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Closing Time: Clay Buchholz mows them down; Nate McLouth runs onto your roster

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Jar of Clay (USAT)

We're still in April and the caveats about small-sample size remain. But at some point a fast start turns into a good season. When is it okay to fully buy into Boston right-hander Clay Buchholz

Buccholz won his fifth consecutive start Thursday against the Astros, turning in 7.2 superb innings (6 H, 2 R, 2 BB, 10 K). Have a look at the scouting video, see what you make of it. Obviously no one mistakes the 2013 Astros for the 1927 Yankees (and they strike out at a ridiculous clip), but they are 13th in the majors in runs. Houston's crummy record is driven by the awful pitching staff, worst in the majors thus far.

Back in The Hub, take a look at that snappy Buchholz resume. He's worked at least seven innings in every turn, he flirted with a no-hitter against Tampa Bay two weeks ago, and he's striking out better than a batter per inning. His WHIP is a tidy 1.01, the ERA a silly 1.19. Perhaps this is a career year at age 28.

Outlier ERAs are going to come with some outlier stats in the luck categories, that's to be understood. A 3.7 FB/HR clip immediately comes to mind, not to mention a 90.2 strand rate. That said, Buchholz makes a lot of his own luck with a 47.7 ground-ball rate, and the BABIP against him is a reasonable .264 - not too far below his career mark of .281.

The biggest story from the opening five turns is the strikeouts. Buchholz has never pushed past seven whiffs per nine innings, but he's at 9.32/9 thus far in 2012. His cut fastball (a pitch he added in 2011) has become his best pitch, but he's also getting better results with his traditional heater. Perhaps it's better location and sequencing that's leading to a lot of called strikes; meanwhile, Buchholz is actually getting fewer swinging strikes this year (7.9 percent) than ever before.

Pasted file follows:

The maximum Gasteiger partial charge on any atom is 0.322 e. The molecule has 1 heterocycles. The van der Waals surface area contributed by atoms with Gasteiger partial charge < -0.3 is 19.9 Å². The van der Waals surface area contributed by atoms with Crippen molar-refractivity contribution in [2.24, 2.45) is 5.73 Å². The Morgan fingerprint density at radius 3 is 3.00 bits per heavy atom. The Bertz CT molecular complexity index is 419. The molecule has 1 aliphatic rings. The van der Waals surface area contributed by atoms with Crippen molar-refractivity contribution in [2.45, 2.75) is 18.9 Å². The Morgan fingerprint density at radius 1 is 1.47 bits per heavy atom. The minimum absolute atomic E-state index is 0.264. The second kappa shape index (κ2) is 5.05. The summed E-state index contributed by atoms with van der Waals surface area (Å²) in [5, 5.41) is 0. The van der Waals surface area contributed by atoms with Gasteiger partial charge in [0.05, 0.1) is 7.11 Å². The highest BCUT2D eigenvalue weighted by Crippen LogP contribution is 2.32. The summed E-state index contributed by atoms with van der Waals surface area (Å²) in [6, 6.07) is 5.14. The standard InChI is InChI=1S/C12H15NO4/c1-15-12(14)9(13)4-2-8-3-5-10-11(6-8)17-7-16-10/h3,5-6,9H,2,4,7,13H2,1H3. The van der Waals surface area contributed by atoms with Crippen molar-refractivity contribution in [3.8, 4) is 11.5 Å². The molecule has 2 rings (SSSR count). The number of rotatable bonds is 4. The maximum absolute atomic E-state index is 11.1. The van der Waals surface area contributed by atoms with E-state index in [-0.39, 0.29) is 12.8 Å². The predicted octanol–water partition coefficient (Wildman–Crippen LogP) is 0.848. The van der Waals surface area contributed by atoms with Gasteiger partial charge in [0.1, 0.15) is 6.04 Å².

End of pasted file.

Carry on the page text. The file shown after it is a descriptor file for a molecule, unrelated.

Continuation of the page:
If I were doing a Shuffle Up for pitchers right now, Buchholz would be somewhere in the 20-25 range. In shallow leagues, he might be your No. 3 or No. 4 pitcher; in a deeper pool, you're likely slotting him as a two or three. We're talking about a former first-round pick (sandwich round) and touted prospect, someone who already has a no-hitter and an ERA-plus title to his name. It's likely we're looking at the start of a leap season, and while the AL East isn't a smooth ride by any means, it's not nearly as jagged as it was a few years back. Enjoy the ride.

The Cubs bullpen (that freaking Cubs bullpen) actually came through for once, which gives you an idea of how bad the Marlins really are. Hector Rondon, Shawn Camp and Carlos Marmol combined for three scoreless innings as Chicago secured a 4-3 victory; Edwin Jackson picked up a no-decision for his ordinary start (6 IP, 5 H, 3 R, 4 BB, 4 K).

The Marmol close wasn't smooth; they never are. He allowed a walk and a hit and threw 18 pitches. He's still carrying a 1.84 WHIP and 4.35 ERA around for the year, with nine walks over 10.1 innings. This carnival ride isn't for everyone. Marmol is free to add in 60 percent of Yahoo! leagues; it's going to take a while for consumer confidence to rebound.

Is there anyone in this bullpen you're willing to gamble on? I'm still a Kyuji Fujikawa believer, but until he's back on the field healthy, maybe that's a moot point. Kevin Gregg is around if everyone else crashes. James Russell has snappy numbers, but he's the only lefty in this bullpen and that works against his ninth-inning chances.

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That's winning facial hair (USAT)